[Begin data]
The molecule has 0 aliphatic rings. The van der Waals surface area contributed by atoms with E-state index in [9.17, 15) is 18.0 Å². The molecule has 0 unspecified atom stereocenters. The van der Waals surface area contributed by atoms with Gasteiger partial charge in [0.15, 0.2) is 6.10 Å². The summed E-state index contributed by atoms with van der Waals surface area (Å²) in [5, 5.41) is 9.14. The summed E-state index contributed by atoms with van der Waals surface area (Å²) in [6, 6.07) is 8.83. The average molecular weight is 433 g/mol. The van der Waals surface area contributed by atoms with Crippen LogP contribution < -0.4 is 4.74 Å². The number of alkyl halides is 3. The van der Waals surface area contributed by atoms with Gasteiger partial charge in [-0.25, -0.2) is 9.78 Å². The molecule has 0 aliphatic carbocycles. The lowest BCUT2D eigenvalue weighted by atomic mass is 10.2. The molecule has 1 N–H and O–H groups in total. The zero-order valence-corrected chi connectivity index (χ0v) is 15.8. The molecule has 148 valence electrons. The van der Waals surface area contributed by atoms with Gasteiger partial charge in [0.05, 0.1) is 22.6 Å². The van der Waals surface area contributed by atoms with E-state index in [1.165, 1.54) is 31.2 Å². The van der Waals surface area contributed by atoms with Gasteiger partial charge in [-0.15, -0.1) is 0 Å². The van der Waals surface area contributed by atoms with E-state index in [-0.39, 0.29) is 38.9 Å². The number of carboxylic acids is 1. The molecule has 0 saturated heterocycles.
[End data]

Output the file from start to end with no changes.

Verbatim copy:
The molecule has 0 aliphatic rings. The van der Waals surface area contributed by atoms with E-state index in [9.17, 15) is 18.0 Å². The molecule has 0 unspecified atom stereocenters. The van der Waals surface area contributed by atoms with Gasteiger partial charge in [0.15, 0.2) is 6.10 Å². The summed E-state index contributed by atoms with van der Waals surface area (Å²) in [5, 5.41) is 9.14. The summed E-state index contributed by atoms with van der Waals surface area (Å²) in [6, 6.07) is 8.83. The average molecular weight is 433 g/mol. The van der Waals surface area contributed by atoms with Crippen LogP contribution < -0.4 is 4.74 Å². The number of alkyl halides is 3. The van der Waals surface area contributed by atoms with Gasteiger partial charge in [-0.25, -0.2) is 9.78 Å². The molecule has 0 aliphatic carbocycles. The lowest BCUT2D eigenvalue weighted by atomic mass is 10.2. The molecule has 1 N–H and O–H groups in total. The zero-order valence-corrected chi connectivity index (χ0v) is 15.8. The molecule has 148 valence electrons. The van der Waals surface area contributed by atoms with Gasteiger partial charge in [0.05, 0.1) is 22.6 Å². The van der Waals surface area contributed by atoms with E-state index in [1.165, 1.54) is 31.2 Å². The van der Waals surface area contributed by atoms with Gasteiger partial charge in [-0.15, -0.1) is 0 Å². The van der Waals surface area contributed by atoms with E-state index in [-0.39, 0.29) is 38.9 Å². The number of carboxylic acids is 1. The molecule has 0 saturated heterocycles.